Controversy over judge’s remarks on all white counsel

Controversy over judge’s remarks on all white counsel. Picture: EKATERINA BOLOVTSOVA/Pexels

Controversy over judge’s remarks on all white counsel. Picture: EKATERINA BOLOVTSOVA/Pexels

Published Feb 28, 2024


While a Gauteng High Court, Pretoria, judge has sparked controversy for demanding answers from an all white legal team in a black economic empowerment case as to why there were no black lawyers in the team, the Pan African Bar Association of South Africa (Pabasa) says his concerns should not be seen in a negative light.

Judge Mandlenkosi Motha recently instructed both legal teams to address him regarding the lack of diversity in their teams in the case which he had presided over.

It was a matter brought by Periform Work Scaffolding Engineering (Pty) Ltd v the Commissioner of Broad-Based Black Economic Empowerment Commission.

Judge Motha cited potential violations of section 9.2 of the Constitution, which addresses the need to correct past inequalities, as his concern. He ordered the legal teams to submit head of arguments to him regarding the matter.

The matter was heard in January and the judge had reserved judgment in the case.

The judge, through his secretary, sent an email to the legal teams on February 19, in which he said “the court requires counsel to make a 10 minute submission on the failure to have gone brief, even a single African counsel in this matter.”

The submission had to be made in a virtual hearing on Friday (February 23).

A few days later, another email was sent in which the judge said they were now required to make written submissions which were to reach him by today (February 28).

Advocate CFJ Brand SC, who appeared on behalf of the respondent in the matter, issued a memorandum to the judge’s secretary to express his “shock” at the request.

Brand stated that during his decades in the legal profession, he had never encountered any political remarks by any presiding officer during trial. Thus, he was deeply “shocked” and “saddened” by Judge Motha’s emails.

“Your remark and order/request, I regretfully find totally inappropriate and unbecoming the office of a judge,” he wrote in his memorandum.

Brand said the issues the judge wanted comments on, had nothing to do with the merits of the case. He also said that he could not find anything in the Constitution which compels an attorney to appoint “certain specific counsel”.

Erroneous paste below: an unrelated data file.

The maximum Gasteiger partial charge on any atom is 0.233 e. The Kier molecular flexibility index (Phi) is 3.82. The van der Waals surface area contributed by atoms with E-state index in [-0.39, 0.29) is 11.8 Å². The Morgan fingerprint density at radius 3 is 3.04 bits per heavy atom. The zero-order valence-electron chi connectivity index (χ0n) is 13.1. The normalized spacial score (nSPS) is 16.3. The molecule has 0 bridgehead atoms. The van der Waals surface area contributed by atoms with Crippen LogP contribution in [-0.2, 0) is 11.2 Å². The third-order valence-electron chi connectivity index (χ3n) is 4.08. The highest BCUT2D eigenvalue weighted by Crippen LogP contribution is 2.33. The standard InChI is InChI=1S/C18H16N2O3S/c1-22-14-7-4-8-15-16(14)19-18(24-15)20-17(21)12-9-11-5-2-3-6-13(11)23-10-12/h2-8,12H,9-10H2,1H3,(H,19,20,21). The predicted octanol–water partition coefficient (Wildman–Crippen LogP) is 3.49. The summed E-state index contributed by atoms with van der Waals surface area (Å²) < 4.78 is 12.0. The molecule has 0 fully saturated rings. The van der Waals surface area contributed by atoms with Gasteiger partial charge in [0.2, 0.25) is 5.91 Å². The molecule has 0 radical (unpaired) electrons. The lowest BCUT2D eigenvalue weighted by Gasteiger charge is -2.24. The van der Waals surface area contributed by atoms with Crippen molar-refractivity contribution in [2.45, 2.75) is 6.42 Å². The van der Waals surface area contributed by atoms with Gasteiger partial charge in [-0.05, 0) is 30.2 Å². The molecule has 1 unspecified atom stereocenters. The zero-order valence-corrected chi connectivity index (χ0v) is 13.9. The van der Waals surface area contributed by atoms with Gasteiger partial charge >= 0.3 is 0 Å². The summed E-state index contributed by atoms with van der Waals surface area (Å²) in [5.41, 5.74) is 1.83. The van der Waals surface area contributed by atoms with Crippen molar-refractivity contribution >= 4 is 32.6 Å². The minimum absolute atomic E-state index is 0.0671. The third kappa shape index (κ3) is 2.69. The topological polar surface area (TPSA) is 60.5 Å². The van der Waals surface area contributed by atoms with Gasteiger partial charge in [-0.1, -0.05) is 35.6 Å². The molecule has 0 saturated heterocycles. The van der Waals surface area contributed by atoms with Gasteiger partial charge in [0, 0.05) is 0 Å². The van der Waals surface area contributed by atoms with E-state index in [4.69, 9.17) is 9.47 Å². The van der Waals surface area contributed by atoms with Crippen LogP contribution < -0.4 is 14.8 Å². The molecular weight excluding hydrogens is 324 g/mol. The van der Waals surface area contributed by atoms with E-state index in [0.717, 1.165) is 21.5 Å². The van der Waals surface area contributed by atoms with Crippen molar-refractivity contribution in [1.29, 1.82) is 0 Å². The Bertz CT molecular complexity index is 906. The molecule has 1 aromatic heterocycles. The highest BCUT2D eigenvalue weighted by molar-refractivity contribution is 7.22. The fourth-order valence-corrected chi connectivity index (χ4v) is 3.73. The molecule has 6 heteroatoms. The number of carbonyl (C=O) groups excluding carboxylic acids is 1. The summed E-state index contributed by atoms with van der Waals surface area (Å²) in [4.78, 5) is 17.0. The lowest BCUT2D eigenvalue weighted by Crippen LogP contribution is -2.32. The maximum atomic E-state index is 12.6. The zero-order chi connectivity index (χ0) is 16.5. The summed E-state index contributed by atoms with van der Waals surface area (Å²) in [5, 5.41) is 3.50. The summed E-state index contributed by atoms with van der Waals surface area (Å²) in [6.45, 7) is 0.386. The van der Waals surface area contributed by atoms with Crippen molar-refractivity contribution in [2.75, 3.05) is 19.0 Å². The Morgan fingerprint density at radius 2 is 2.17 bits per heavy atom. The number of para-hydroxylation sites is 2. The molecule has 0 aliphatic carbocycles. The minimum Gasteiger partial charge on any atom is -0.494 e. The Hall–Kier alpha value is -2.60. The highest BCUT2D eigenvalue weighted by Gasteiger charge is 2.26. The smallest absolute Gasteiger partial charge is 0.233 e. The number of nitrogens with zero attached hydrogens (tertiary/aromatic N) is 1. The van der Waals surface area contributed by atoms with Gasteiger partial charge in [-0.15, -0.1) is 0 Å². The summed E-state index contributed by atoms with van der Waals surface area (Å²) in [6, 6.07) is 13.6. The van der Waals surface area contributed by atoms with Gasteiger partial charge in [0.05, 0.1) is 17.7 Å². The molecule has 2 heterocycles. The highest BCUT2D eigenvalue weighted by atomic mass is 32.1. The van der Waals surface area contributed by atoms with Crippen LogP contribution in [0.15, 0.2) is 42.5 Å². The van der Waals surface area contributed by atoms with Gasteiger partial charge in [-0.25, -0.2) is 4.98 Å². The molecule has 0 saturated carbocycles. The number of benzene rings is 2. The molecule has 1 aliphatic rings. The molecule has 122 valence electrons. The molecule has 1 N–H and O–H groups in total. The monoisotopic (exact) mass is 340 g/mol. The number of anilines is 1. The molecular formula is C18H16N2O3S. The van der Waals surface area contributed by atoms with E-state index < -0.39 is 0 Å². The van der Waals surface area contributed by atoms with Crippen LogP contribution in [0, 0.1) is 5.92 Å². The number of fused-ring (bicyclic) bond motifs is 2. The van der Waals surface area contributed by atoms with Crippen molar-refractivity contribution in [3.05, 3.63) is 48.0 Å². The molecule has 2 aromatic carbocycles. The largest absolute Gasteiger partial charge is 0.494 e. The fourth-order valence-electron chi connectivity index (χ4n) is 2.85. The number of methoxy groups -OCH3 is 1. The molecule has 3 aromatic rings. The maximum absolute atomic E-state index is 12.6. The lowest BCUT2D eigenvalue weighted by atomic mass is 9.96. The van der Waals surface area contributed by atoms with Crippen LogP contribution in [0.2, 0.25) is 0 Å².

He also questioned why the judge had limited his concern to only “African” and not to other ethnic groups and to women.

Brand said in the memorandum that he was not prepared to enter into a debate about “ a totally irrelevant political point” and would thus not issue heads of argument as ordered by the judge.

The Bar Council of the Pretoria Society of Advocates, meanwhile, in a statement issued yesterday (Tues) clarified its position, saying it had never referred to Judge Motha’s directive being “inappropriate and indecent”, as quoted in the media.

Neither did it express any opinion on the matter. It said the comments made to the media by one of its members, Advocate Francois Botes SC, were not authorised by the Bar Council of the PSA.

It distanced itself from Botes’ comments and said the matter was under “consideration” by the Bar.

“The PSA reaffirms its commitment to the principles of non-racialism, non-sexism, and non-discrimination as enshrined in the Constitution,” it said.

Pabasa meanwhile said the issue raised by Judge Motha was indicative of his concern for the lack of transformation in the legal profession. It should be welcomed as an opportunity to debate this subject and did not constitute judicial overreach.

The organisation said it saw Judge Motha’s directive as an extension of Judge President Dunstan Mlambo’s effort in gathering statistics on briefing patterns with the aim of transformation in the legal profession.

Pretoria News

[email protected]